Mahmoud Al-Bashawat never thought reuniting with his family would be more difficult than his journey over land and sea.

He feared for his family’s future after fleeing the war in Syria. Living in limbo in Jordan, with no job prospects or education opportunities for his children, Mahmoud had a difficult decision to make.

“I couldn’t see any future for them. Our future was shattered in the ruins of Syria. This is why I came to Europe, for their sake,” says Mahmoud.

In 2015, Mahmoud and his wife, Hayat Elwees, decided that he should leave first to try and secure a better life for their family. However, Mahmoud did not tell his wife and children that he would make the dangerous sea crossing from Turkey to Greece because he did not want them to worry.

It would be two-and-a-half years before Mahmoud saw his family again.

Fighting for his family’s future | Mahmoud's children

Three of the Al-Bashawat siblings, Fatima, Ali and Amal, were separated from their father for two-and-a-half years. @ UNHCR/Stefanie J. Steindl

Fighting for his family’s future | Mahmoud's son with his teddy bear

Ali was born in Jordan as a refugee, after his family fled conflict in Syria. He grew up without his father for almost three years before finally being reunited in Austria. @ UNHCR/Stefanie J. Steindl

Mahmoud eventually reached Austria and, five months later, he gained refugee status. The process of applying for family reunification could begin. But the family were to remain separated. The Austrian embassy required the Al-Bashawats to produce Syrian passports. The Syrian embassy charged US$400 dollars per passport – money Mahmoud didn’t have.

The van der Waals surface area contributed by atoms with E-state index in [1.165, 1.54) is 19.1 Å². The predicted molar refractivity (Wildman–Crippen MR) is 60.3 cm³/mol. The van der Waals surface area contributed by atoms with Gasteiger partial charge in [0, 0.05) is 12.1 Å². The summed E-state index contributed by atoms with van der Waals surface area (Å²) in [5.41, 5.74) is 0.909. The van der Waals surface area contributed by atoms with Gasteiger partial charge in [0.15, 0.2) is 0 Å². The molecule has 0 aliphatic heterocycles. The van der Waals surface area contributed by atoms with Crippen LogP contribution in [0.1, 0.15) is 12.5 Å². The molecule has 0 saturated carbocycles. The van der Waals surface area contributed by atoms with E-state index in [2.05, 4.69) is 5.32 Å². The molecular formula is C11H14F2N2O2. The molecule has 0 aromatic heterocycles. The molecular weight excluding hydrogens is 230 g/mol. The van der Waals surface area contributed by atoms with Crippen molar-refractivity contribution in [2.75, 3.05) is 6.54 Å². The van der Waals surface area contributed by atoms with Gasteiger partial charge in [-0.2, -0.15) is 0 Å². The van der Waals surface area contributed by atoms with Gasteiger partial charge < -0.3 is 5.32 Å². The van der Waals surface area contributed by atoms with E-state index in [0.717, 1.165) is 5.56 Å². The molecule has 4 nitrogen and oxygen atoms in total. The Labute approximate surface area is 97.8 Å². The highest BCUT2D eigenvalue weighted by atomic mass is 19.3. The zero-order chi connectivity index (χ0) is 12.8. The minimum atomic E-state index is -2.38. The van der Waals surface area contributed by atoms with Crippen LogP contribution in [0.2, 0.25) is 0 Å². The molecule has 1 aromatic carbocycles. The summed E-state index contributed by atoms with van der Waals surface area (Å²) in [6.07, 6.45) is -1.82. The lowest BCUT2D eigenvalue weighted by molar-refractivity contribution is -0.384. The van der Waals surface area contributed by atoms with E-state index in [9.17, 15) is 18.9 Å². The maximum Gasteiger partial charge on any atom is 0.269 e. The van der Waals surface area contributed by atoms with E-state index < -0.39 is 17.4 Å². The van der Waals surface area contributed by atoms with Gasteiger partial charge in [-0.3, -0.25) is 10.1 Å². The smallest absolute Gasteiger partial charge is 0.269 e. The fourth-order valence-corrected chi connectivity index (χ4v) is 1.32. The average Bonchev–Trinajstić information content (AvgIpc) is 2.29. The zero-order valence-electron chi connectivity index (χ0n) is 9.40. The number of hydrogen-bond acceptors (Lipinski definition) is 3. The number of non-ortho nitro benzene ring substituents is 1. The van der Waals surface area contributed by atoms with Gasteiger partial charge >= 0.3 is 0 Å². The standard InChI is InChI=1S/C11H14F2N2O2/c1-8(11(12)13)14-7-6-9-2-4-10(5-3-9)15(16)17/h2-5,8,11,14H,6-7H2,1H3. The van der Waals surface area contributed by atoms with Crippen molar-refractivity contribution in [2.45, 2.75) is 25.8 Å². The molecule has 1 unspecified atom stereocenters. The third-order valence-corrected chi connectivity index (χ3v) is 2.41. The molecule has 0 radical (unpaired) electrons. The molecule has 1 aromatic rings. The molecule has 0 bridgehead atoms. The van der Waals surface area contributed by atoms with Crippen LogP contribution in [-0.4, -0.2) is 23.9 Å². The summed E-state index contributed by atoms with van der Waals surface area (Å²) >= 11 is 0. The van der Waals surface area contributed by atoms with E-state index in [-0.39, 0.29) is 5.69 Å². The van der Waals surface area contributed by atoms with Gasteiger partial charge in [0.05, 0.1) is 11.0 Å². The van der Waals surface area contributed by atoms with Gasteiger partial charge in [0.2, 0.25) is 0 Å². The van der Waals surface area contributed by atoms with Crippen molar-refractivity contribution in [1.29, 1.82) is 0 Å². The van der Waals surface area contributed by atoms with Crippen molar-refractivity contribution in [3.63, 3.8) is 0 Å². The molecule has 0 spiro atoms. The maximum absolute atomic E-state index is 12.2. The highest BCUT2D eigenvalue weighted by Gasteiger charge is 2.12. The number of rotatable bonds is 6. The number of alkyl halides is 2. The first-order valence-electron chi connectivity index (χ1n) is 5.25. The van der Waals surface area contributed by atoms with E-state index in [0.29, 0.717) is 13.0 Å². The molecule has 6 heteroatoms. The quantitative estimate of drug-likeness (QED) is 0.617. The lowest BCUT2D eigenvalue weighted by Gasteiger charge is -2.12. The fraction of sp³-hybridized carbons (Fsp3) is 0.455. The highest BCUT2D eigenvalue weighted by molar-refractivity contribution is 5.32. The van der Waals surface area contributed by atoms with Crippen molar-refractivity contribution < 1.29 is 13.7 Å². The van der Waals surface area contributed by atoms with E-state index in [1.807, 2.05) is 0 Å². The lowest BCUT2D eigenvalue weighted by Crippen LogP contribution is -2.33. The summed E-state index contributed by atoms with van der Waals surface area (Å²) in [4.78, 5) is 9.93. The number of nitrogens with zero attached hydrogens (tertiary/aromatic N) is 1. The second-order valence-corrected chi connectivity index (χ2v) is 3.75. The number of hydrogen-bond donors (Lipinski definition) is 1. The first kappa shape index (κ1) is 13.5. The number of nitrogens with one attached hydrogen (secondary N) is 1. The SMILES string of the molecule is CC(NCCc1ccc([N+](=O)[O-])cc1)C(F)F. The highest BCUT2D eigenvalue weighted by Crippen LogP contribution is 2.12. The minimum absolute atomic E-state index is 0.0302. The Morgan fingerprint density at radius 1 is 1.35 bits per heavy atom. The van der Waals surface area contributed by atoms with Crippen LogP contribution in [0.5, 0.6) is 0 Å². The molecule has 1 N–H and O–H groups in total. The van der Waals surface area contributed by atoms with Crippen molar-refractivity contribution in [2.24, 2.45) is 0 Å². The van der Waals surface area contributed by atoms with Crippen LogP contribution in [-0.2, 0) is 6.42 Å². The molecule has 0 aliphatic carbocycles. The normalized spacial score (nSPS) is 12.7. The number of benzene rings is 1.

“I borrowed the money from friends… lots of very small loans,” says Mahmoud. “I had to pay money to the very government that was making us flee. I am still paying off the loans now.”

Worse still was the problem that Mahmoud’s eldest daughter Abeer had just turned 18. Until recently, children who turned 18 during the asylum application process did not have the right to family reunification.

Abeer received a rejection from the Austrian authorities, meaning she would be left stranded and alone in Jordan.

“I was afraid I would have to stay behind all by myself, with the rest of my family leaving,” says Abeer.

“I was going crazy,” says Mahmoud. “I couldn’t abandon Abeer; I would rather have returned to Jordan. We couldn’t live as a family ripped apart. Family is the most precious thing.”

UNHCR is campaigning to ease some of the practical obstacles that can make it difficult for refugees to obtain their legal entitlement to family reunification.

With legal assistance from UNHCR, Abeer was included in an alternative resettlement program and reunited with her family. Now all of them are learning German.

“Thank God we are together, with a fresh start,” says Mahmoud. “My children saw nothing but war and missed out on their education.”

Thanks to the support of donors, UNHCR helps families like Mahmoud’s reunite and begin their new life together.

“Family reunification keeps loved ones together, ensuring the right to family life,” says Daphne Kapetanaki, a UNHCR protection associate.

“The best way for people to start their new lives is not apart, but together, as a family.”

Fighting for his family’s future | Mahmoud and his wife

After a long struggle for family reunification, Mahmoud Al-Bashawat is finally together with his wife Hayat Elwees and children in Austria.
@ UNHCR/Stefanie J. Steindl

Everyone has the right to be with their family. You can help ensure refugee families are safely reunited.

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